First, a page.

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Home :: Archive :: 2000 :: October ::
Re: Holinshed Anecdote
The Shakespeare Conference: SHK 11.1968  Tuesday, 24 October 2000.

[1]     From:   Sean Lawrence <
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        Date:   Friday, 20 Oct 2000 10:29:51 -0700
        Subj:   Re: SHK 11.1955 Re: Holinshed Anecdote

[2]     From:   Melissa D. Aaron <
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        Date:   Monday, 23 Oct 2000 04:24:23 -0700
        Subj:   Re: SHK 11.1955 Re: Holinshed Anecdote


[1]-----------------------------------------------------------------
From:           Sean Lawrence <
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Date:           Friday, 20 Oct 2000 10:29:51 -0700
Subject: 11.1955 Re: Holinshed Anecdote
Comment:        Re: SHK 11.1955 Re: Holinshed Anecdote

Terence writes:

>The scene takes place (we assume) in Wales. Glendower and Lady Mortimer
>are Welsh. They speak to each other on their native soil and in their
>native language. If anyone is 'voiceless', or denied the capacity for
>'meaning things' in this context, it is the hapless, unmanned Mortimer.

Not necessarily.  Leaving aside the fact that the scene could take place
elsewhere, in a border district say, Mortimer means things to everyone
around him except Lady Mortimer, whose effectively isolated from
everyone except her father.  Even within the onstage community of
conspirators, the Welsh are a distinct minority, and English is the
lingua franca.

>As a result, Lady Mortimer's appeal immediately becomes less aesthetic
>than political.  When she utters, the callow presumption that English is
>the sole language of Britain is incisively probed and exposed, and her
>words shed thereafter their own intensely ironic light on the whole
>steamrollering colonialist English project.

But to both the play and the original audience English is normative.  No
one is actually given lines in Welsh, only the stage direction "speaks
in Welsh".  For all we know, the actors could have just made a
meaningless jabber, used to indicate that they were speaking in Welsh,
and to make them even more the butt of humour.  The real question is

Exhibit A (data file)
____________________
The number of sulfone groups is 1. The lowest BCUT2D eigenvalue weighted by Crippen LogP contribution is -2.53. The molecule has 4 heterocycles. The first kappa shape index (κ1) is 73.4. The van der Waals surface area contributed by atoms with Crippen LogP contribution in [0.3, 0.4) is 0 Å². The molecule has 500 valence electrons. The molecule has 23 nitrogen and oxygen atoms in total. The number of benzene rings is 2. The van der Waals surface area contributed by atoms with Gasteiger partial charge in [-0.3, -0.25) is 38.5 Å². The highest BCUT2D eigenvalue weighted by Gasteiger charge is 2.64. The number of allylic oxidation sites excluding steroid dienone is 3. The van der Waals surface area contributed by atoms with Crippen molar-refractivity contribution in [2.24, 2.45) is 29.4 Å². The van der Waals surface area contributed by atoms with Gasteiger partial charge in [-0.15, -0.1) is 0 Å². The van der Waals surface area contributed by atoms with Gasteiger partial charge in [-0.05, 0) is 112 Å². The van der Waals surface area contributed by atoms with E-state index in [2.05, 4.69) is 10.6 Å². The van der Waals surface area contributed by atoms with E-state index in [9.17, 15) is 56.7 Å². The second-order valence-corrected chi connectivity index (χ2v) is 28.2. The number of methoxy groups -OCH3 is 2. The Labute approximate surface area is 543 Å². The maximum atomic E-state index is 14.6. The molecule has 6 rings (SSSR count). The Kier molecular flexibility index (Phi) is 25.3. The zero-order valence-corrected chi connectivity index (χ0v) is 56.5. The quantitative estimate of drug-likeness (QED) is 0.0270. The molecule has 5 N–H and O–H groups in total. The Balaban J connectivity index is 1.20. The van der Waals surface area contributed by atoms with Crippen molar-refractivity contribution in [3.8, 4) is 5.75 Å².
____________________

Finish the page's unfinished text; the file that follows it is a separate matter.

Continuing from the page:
whether we're expected to participate in "the whole steamrollering
colonialist English project".  Fetishizing Lady Mortimer into an exotic
beauty could be very much of a piece with this project.

A similar technique, incidentally, was used in a recent Canadian movie
about contact between white officials and plains native people, where
the native actors spoke to each other in English, while the
'English-speaking' white characters spoke to each other in a language
invented by someone at the CBC for the nonce, referred to as
'Jabberwocky', with English subtitles.  The ironies in this would be
marvellous to unravel.

>Their meaning lies in our incomprehension of them.

I don't think this actually gives her a voice.  Her being a sign, within
a semiotic economy, doesn't actually make her a communicator,
'signifying' as an act.  Just because she's spoken doesn't mean that she
speaks.

> Our ignorance is that to which they refer. Henry's brash dismissal of the
> French language at the end of Henry V echoes the same design. These plays
> are to a large extent precisely about the ways in which one culture
> overwhelms others.

It always seems to me to be something of a sub-theme.  In any case, just
recognizing that these issues are in play isn't to say that we're
actually asked to reflect on them.  We might just be expected to join in
the colonialist project, where our gaze is conscripted into the
colonizing gaze that treats Lady Mortimer as beautiful, or at least as
the producer of beautiful singing.

Cheers,
Se

 

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